It’s not the prettiest street corner we’ve found ourselves on this Saturday evening. Exceptionally punctual, shortly before eight, we are standing on a large main street, somewhere in Berlin Moabit. And we are not alone. Also on time, another group arrives in front of the given address. We do not know each other. But we recognize each other. We are here for the same reason. The door opens and together we are led first to the first, then to the second backyard, the doors of an industrial elevator are unlocked to unload us together, a few floors up, in front of the doors of a large loft, with a view over the rooftops of Moabit. I think I can make out traces of bacon in the slightly wafting kitchen smell, broth perhaps. In any case, the confidence: we have arrived.
The Young, Green and Blue is the most exciting culinary concept I’ve come across in recent months. It’s the brainchild of Dylan Watson, his girlfriend Maria, and Sam Rutledge. The setup initially corresponds to the classic ideas of the supper club or private dining, but at the same time the cuisine is much more elaborate, focused and, above all, much more modern. In addition, the above all the name here is also program:
None of the protagonists is older than twenty.
Dylan has cooked in some of the most well-known kitchens, especially those that are absolutely the focus of the global culinary zeitgeist right now. At Ryugin in Tokyo, at Noma in Copenhagen, and in New York at Per Se, Daniel and Eleven Madison Park. Maria and Dylan met during their school exchange in Canada, she later followed him to Hong Kong and was able to convince him to come to Berlin for some time.
The kitchen is not big. And at first glance, not much more professionally equipped than most modern fitted kitchens. An entire room of the apartment is used for storage, all private belongings are hidden behind a partitioned area of the very large living room on Fridays and Saturdays, the two days when guests are received.
With a glass of vintner’s sparkling wine in hand, we are directed directly to the scene of the action, a large table for eight where we will spend the next four or five hours.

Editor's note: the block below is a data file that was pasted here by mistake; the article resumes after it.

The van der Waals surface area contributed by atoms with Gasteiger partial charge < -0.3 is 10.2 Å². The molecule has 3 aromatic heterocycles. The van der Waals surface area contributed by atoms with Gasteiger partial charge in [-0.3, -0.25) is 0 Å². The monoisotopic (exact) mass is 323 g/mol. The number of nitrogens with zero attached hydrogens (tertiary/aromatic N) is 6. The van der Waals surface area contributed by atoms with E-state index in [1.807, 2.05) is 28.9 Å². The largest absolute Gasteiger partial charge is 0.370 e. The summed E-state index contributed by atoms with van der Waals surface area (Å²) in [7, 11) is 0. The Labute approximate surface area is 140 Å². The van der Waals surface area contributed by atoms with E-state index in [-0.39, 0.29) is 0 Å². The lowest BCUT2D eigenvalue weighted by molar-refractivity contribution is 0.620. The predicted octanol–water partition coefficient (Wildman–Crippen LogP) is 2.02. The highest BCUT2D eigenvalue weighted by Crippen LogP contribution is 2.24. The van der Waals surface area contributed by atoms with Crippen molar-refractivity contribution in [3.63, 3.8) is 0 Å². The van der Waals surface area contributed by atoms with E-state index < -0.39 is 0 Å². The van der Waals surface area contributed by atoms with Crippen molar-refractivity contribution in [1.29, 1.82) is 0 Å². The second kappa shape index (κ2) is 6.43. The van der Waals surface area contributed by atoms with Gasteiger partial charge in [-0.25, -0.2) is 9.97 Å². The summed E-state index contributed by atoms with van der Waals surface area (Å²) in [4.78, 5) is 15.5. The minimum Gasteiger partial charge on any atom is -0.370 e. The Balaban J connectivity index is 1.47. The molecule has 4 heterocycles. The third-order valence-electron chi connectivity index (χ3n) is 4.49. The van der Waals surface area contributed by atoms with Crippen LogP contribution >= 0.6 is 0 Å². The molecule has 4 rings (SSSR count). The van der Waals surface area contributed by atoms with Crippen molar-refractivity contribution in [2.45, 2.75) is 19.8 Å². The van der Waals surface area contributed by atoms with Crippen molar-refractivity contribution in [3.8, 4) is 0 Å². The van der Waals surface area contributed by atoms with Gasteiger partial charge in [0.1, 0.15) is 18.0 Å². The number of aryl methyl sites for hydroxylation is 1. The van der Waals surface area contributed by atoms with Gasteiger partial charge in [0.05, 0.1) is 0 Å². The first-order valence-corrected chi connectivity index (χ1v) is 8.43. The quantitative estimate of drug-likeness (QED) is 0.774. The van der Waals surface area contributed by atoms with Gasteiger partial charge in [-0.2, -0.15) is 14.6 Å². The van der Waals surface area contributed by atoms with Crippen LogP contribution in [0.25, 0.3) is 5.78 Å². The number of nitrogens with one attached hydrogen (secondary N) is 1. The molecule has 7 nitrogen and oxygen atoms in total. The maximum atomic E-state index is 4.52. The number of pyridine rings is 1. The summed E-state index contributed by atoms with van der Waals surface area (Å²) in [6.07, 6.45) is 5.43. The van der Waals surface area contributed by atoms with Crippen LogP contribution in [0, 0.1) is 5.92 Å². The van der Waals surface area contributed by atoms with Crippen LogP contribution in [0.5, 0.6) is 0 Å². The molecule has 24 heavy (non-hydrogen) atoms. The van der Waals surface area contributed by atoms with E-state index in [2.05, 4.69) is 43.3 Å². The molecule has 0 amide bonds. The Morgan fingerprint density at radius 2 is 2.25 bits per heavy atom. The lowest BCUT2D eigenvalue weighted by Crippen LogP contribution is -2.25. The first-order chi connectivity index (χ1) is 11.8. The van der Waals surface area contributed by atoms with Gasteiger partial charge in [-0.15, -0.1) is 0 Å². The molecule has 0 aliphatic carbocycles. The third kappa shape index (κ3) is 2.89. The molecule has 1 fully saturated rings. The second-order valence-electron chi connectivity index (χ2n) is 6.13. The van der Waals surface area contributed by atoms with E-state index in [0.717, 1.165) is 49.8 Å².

The whole menu is only in printed form at the end of the evening, until then each of the twenty courses is a surprise. At least if you manage to keep your eyes off the quiet, always very professional and obviously very well planned hustle and bustle in the open kitchen.
The pace at which the first courses are served is fast. Very high, in fact. It is reminiscent of a rhythm that is also common, for example, in Fäviken. Many small gears in brisk succession. Thus, a small young cabbage leaf lightly tossed in fresh butter (homemade less than 30 minutes ago) is followed by radishes in miso, a deconstructed rye bread, and finally, corn chawanmushi, a first major highlight that already shows how strong the influences of Japanese cuisine are on the entire project and Dylan Watson’s culinary direction. It is followed by a trout cooked only very tenderly and then strongly roasted on the outside. Also reduced to the minimum, clear and exceptionally delicate and delicious.
Also the way in which Dylan briefly introduces the individual courses after serving makes slight associations with the Fäviken and Magnus Nilsson awake. Also a great inspiration for him, as he explained to us later.
The vegetables are of course from the region around Berlin and are, thanks to slowly and carefully built contacts with the producers, produced specifically for the young, green & blue. In the meantime, the producers and organic farmers also cater to special requests from the demanding clientele from Moabit, for example, some of the small vegetables are harvested much earlier than is actually customary. This was especially evident with the carrot. The fennel was slow cooked sous-vide, seasoned only with fennel oil and fennel greens, and a touch of salt. Pure. Just like the young potatoes. Only the stems of the chard were served, combined with a tama miso sauce, which is a sauce made from miso, sake and egg yolk and is light as air, but at the same time very strong.
The next three gears became noticeably stronger. The grated beet was served in a very intense, smoky but clear broth. Small pieces of gently cooked quail were appropriately served with some berries and, along with a consume of zucchini, prepared the field for the more substantial course that followed, Dry aged beed, cooked sous-vide and then smoked and lightly grilled over an open beech wood fire. By the way, only a few meters next to us, so the meat and guests shared a similar aroma.
A fabulous evening and a very special culinary experience, which is very rarely experienced in this form, closeness and intimacy. We had great fun, with our hosts, but also with the initially unknown people at the big table. And so we exchanged ideas for a long time, about different techniques in the kitchen, from sous-vide to the Thermomix or Pacojet, philosophized about correct cooking points, affordable vacuums and of course about the future of Dylan, Maria and Sam. Because, that’s the bad news, the Young, Green and Blue project ends on October 31, 2013.
At least in this form.
We will continue to follow the path and are already looking forward to a first visit to the next station. No matter where or when.